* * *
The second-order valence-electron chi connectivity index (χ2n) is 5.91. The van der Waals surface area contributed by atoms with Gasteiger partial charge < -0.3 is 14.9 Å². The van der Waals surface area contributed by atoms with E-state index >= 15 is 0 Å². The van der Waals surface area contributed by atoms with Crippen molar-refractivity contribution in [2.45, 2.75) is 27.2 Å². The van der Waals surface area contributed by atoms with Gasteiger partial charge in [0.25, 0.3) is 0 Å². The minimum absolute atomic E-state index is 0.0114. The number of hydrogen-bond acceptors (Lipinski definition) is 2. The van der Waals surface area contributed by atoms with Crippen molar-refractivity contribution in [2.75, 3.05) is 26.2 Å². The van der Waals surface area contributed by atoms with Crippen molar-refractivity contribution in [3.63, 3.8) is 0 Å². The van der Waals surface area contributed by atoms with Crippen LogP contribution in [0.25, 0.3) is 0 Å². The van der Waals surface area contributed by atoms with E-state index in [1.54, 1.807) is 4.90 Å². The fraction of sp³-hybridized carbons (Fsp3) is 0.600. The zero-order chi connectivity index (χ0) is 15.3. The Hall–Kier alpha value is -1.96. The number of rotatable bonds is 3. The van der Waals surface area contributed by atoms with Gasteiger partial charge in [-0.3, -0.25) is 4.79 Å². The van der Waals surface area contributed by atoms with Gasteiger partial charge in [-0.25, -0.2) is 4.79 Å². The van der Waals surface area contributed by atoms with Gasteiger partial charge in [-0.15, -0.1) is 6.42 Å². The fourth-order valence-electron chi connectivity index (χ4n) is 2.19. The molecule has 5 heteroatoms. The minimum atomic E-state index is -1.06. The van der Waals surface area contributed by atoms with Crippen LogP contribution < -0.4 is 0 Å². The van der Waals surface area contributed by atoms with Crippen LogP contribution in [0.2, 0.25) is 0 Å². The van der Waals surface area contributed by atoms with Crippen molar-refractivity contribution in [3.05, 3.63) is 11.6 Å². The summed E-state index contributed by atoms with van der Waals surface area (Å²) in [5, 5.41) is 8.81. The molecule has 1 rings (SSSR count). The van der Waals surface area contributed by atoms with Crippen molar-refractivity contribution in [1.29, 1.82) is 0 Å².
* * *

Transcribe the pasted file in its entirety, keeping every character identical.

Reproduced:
The second-order valence-electron chi connectivity index (χ2n) is 5.91. The van der Waals surface area contributed by atoms with Gasteiger partial charge < -0.3 is 14.9 Å². The van der Waals surface area contributed by atoms with E-state index >= 15 is 0 Å². The van der Waals surface area contributed by atoms with Crippen molar-refractivity contribution in [2.45, 2.75) is 27.2 Å². The van der Waals surface area contributed by atoms with Gasteiger partial charge in [0.25, 0.3) is 0 Å². The minimum absolute atomic E-state index is 0.0114. The number of hydrogen-bond acceptors (Lipinski definition) is 2. The van der Waals surface area contributed by atoms with Crippen molar-refractivity contribution in [2.75, 3.05) is 26.2 Å². The van der Waals surface area contributed by atoms with Crippen molar-refractivity contribution in [3.63, 3.8) is 0 Å². The van der Waals surface area contributed by atoms with Crippen LogP contribution in [0.25, 0.3) is 0 Å². The van der Waals surface area contributed by atoms with E-state index in [1.54, 1.807) is 4.90 Å². The fraction of sp³-hybridized carbons (Fsp3) is 0.600. The zero-order chi connectivity index (χ0) is 15.3. The Hall–Kier alpha value is -1.96. The number of rotatable bonds is 3. The van der Waals surface area contributed by atoms with Gasteiger partial charge in [-0.3, -0.25) is 4.79 Å². The van der Waals surface area contributed by atoms with Gasteiger partial charge in [-0.25, -0.2) is 4.79 Å². The van der Waals surface area contributed by atoms with Gasteiger partial charge in [-0.15, -0.1) is 6.42 Å². The fourth-order valence-electron chi connectivity index (χ4n) is 2.19. The molecule has 5 heteroatoms. The minimum atomic E-state index is -1.06. The van der Waals surface area contributed by atoms with Crippen LogP contribution < -0.4 is 0 Å². The van der Waals surface area contributed by atoms with Crippen LogP contribution in [0.2, 0.25) is 0 Å². The van der Waals surface area contributed by atoms with Crippen molar-refractivity contribution in [3.05, 3.63) is 11.6 Å². The summed E-state index contributed by atoms with van der Waals surface area (Å²) in [5, 5.41) is 8.81. The molecule has 1 rings (SSSR count). The van der Waals surface area contributed by atoms with Crippen molar-refractivity contribution in [1.29, 1.82) is 0 Å².